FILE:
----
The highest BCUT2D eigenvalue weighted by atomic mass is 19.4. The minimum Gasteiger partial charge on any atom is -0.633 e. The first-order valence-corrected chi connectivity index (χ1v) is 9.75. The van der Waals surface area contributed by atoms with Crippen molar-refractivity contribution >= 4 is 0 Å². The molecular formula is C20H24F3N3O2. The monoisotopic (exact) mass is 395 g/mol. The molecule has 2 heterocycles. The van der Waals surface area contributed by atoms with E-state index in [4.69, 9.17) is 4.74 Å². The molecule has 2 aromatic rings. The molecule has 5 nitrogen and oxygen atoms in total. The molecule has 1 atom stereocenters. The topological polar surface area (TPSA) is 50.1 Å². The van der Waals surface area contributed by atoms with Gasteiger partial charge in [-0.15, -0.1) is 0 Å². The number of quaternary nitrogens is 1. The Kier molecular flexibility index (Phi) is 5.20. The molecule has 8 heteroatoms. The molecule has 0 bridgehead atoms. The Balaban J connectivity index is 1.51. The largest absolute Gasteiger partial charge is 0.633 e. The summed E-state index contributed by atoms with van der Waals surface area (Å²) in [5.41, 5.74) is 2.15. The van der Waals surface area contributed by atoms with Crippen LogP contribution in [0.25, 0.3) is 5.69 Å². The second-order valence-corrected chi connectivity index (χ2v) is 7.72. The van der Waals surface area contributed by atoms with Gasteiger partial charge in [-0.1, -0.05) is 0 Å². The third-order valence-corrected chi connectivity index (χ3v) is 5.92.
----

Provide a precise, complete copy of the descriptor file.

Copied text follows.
The highest BCUT2D eigenvalue weighted by atomic mass is 19.4. The minimum Gasteiger partial charge on any atom is -0.633 e. The first-order valence-corrected chi connectivity index (χ1v) is 9.75. The van der Waals surface area contributed by atoms with Crippen molar-refractivity contribution >= 4 is 0 Å². The molecular formula is C20H24F3N3O2. The monoisotopic (exact) mass is 395 g/mol. The molecule has 2 heterocycles. The van der Waals surface area contributed by atoms with E-state index in [4.69, 9.17) is 4.74 Å². The molecule has 2 aromatic rings. The molecule has 5 nitrogen and oxygen atoms in total. The molecule has 1 atom stereocenters. The topological polar surface area (TPSA) is 50.1 Å². The van der Waals surface area contributed by atoms with Gasteiger partial charge in [-0.15, -0.1) is 0 Å². The number of quaternary nitrogens is 1. The Kier molecular flexibility index (Phi) is 5.20. The molecule has 8 heteroatoms. The molecule has 0 bridgehead atoms. The Balaban J connectivity index is 1.51. The largest absolute Gasteiger partial charge is 0.633 e. The summed E-state index contributed by atoms with van der Waals surface area (Å²) in [5.41, 5.74) is 2.15. The van der Waals surface area contributed by atoms with Crippen LogP contribution in [0.25, 0.3) is 5.69 Å². The second-order valence-corrected chi connectivity index (χ2v) is 7.72. The van der Waals surface area contributed by atoms with Gasteiger partial charge in [-0.1, -0.05) is 0 Å². The third-order valence-corrected chi connectivity index (χ3v) is 5.92.